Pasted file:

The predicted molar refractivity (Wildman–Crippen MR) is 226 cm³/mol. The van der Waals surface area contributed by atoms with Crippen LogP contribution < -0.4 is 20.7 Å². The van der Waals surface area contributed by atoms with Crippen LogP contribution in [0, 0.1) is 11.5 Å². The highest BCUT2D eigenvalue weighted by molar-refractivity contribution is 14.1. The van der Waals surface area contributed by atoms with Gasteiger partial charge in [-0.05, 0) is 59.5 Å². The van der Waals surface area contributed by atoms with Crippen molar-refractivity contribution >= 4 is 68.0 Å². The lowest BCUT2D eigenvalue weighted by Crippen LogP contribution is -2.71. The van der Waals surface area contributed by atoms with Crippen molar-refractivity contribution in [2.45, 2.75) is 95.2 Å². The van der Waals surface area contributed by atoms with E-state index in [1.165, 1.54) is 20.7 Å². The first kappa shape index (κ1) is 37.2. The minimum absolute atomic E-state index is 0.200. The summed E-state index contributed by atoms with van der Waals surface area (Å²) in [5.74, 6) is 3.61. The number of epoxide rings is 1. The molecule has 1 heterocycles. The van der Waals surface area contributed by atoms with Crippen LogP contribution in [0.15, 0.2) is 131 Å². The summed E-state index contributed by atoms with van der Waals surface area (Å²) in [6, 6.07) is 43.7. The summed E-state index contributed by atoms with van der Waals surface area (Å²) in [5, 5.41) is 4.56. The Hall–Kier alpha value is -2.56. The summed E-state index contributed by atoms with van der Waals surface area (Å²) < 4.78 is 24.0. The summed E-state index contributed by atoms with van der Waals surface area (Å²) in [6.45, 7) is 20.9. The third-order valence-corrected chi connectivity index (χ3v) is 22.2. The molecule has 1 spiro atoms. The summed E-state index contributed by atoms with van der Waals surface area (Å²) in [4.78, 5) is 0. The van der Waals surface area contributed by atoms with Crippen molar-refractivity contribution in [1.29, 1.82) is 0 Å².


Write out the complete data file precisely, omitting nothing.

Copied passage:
The predicted molar refractivity (Wildman–Crippen MR) is 226 cm³/mol. The van der Waals surface area contributed by atoms with Crippen LogP contribution < -0.4 is 20.7 Å². The van der Waals surface area contributed by atoms with Crippen LogP contribution in [0, 0.1) is 11.5 Å². The highest BCUT2D eigenvalue weighted by molar-refractivity contribution is 14.1. The van der Waals surface area contributed by atoms with Gasteiger partial charge in [-0.05, 0) is 59.5 Å². The van der Waals surface area contributed by atoms with Crippen molar-refractivity contribution >= 4 is 68.0 Å². The lowest BCUT2D eigenvalue weighted by Crippen LogP contribution is -2.71. The van der Waals surface area contributed by atoms with Crippen molar-refractivity contribution in [2.45, 2.75) is 95.2 Å². The van der Waals surface area contributed by atoms with E-state index in [1.165, 1.54) is 20.7 Å². The first kappa shape index (κ1) is 37.2. The minimum absolute atomic E-state index is 0.200. The summed E-state index contributed by atoms with van der Waals surface area (Å²) in [5.74, 6) is 3.61. The number of epoxide rings is 1. The molecule has 1 heterocycles. The van der Waals surface area contributed by atoms with Crippen LogP contribution in [0.15, 0.2) is 131 Å². The summed E-state index contributed by atoms with van der Waals surface area (Å²) in [6, 6.07) is 43.7. The summed E-state index contributed by atoms with van der Waals surface area (Å²) in [5, 5.41) is 4.56. The Hall–Kier alpha value is -2.56. The summed E-state index contributed by atoms with van der Waals surface area (Å²) < 4.78 is 24.0. The summed E-state index contributed by atoms with van der Waals surface area (Å²) in [6.45, 7) is 20.9. The third-order valence-corrected chi connectivity index (χ3v) is 22.2. The molecule has 1 spiro atoms. The summed E-state index contributed by atoms with van der Waals surface area (Å²) in [4.78, 5) is 0. The van der Waals surface area contributed by atoms with Crippen molar-refractivity contribution in [1.29, 1.82) is 0 Å².